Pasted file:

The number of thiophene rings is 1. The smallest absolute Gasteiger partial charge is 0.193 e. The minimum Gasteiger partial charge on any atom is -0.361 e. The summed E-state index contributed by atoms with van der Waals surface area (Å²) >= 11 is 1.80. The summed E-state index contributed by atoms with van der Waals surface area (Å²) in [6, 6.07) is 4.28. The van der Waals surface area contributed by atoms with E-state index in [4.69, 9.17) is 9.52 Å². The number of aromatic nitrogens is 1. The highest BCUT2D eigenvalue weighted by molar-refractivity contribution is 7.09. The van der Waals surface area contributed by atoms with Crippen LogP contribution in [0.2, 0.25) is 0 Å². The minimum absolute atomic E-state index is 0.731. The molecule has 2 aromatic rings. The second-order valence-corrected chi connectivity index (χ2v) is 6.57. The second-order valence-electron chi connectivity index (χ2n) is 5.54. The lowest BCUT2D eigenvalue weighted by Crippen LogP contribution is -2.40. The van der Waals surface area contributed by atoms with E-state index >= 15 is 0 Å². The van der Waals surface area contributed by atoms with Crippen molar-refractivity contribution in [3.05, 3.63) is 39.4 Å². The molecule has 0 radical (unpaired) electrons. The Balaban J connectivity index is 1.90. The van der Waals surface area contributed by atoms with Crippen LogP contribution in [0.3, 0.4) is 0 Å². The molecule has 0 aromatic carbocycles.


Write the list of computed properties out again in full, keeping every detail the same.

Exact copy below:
The number of thiophene rings is 1. The smallest absolute Gasteiger partial charge is 0.193 e. The minimum Gasteiger partial charge on any atom is -0.361 e. The summed E-state index contributed by atoms with van der Waals surface area (Å²) >= 11 is 1.80. The summed E-state index contributed by atoms with van der Waals surface area (Å²) in [6, 6.07) is 4.28. The van der Waals surface area contributed by atoms with E-state index in [4.69, 9.17) is 9.52 Å². The number of aromatic nitrogens is 1. The highest BCUT2D eigenvalue weighted by molar-refractivity contribution is 7.09. The van der Waals surface area contributed by atoms with Crippen LogP contribution in [0.2, 0.25) is 0 Å². The minimum absolute atomic E-state index is 0.731. The molecule has 2 aromatic rings. The second-order valence-corrected chi connectivity index (χ2v) is 6.57. The second-order valence-electron chi connectivity index (χ2n) is 5.54. The lowest BCUT2D eigenvalue weighted by Crippen LogP contribution is -2.40. The van der Waals surface area contributed by atoms with E-state index >= 15 is 0 Å². The van der Waals surface area contributed by atoms with Crippen molar-refractivity contribution in [3.05, 3.63) is 39.4 Å². The molecule has 0 radical (unpaired) electrons. The Balaban J connectivity index is 1.90. The van der Waals surface area contributed by atoms with Crippen LogP contribution in [0.3, 0.4) is 0 Å². The molecule has 0 aromatic carbocycles.